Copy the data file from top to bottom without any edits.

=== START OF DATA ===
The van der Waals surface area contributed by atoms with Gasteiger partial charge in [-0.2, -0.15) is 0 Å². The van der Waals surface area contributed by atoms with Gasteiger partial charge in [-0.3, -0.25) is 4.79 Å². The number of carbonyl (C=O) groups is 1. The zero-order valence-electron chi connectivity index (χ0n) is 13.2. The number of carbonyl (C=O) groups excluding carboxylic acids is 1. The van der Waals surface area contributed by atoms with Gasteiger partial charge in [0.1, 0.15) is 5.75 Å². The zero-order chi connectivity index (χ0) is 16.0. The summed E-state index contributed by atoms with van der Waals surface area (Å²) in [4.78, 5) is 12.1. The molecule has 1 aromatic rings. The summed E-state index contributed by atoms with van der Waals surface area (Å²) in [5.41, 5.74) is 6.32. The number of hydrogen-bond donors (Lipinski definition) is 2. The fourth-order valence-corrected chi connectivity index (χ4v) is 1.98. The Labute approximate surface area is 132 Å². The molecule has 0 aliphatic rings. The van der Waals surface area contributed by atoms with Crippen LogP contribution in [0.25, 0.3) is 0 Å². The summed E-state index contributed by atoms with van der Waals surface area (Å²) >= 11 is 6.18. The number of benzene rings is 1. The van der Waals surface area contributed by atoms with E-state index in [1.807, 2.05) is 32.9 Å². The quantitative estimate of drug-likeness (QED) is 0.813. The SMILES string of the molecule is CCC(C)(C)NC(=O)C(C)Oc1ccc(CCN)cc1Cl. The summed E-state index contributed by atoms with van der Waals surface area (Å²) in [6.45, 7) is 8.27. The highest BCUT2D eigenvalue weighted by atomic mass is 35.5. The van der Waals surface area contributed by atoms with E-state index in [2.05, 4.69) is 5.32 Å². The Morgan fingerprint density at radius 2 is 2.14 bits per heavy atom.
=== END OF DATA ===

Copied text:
The van der Waals surface area contributed by atoms with Gasteiger partial charge in [-0.2, -0.15) is 0 Å². The van der Waals surface area contributed by atoms with Gasteiger partial charge in [-0.3, -0.25) is 4.79 Å². The number of carbonyl (C=O) groups is 1. The zero-order valence-electron chi connectivity index (χ0n) is 13.2. The number of carbonyl (C=O) groups excluding carboxylic acids is 1. The van der Waals surface area contributed by atoms with Gasteiger partial charge in [0.1, 0.15) is 5.75 Å². The zero-order chi connectivity index (χ0) is 16.0. The summed E-state index contributed by atoms with van der Waals surface area (Å²) in [4.78, 5) is 12.1. The molecule has 1 aromatic rings. The summed E-state index contributed by atoms with van der Waals surface area (Å²) in [5.41, 5.74) is 6.32. The number of hydrogen-bond donors (Lipinski definition) is 2. The fourth-order valence-corrected chi connectivity index (χ4v) is 1.98. The Labute approximate surface area is 132 Å². The molecule has 0 aliphatic rings. The van der Waals surface area contributed by atoms with Crippen LogP contribution in [0.25, 0.3) is 0 Å². The summed E-state index contributed by atoms with van der Waals surface area (Å²) >= 11 is 6.18. The number of benzene rings is 1. The van der Waals surface area contributed by atoms with E-state index in [1.807, 2.05) is 32.9 Å². The quantitative estimate of drug-likeness (QED) is 0.813. The SMILES string of the molecule is CCC(C)(C)NC(=O)C(C)Oc1ccc(CCN)cc1Cl. The summed E-state index contributed by atoms with van der Waals surface area (Å²) in [6.45, 7) is 8.27. The highest BCUT2D eigenvalue weighted by atomic mass is 35.5. The van der Waals surface area contributed by atoms with E-state index in [2.05, 4.69) is 5.32 Å². The Morgan fingerprint density at radius 2 is 2.14 bits per heavy atom.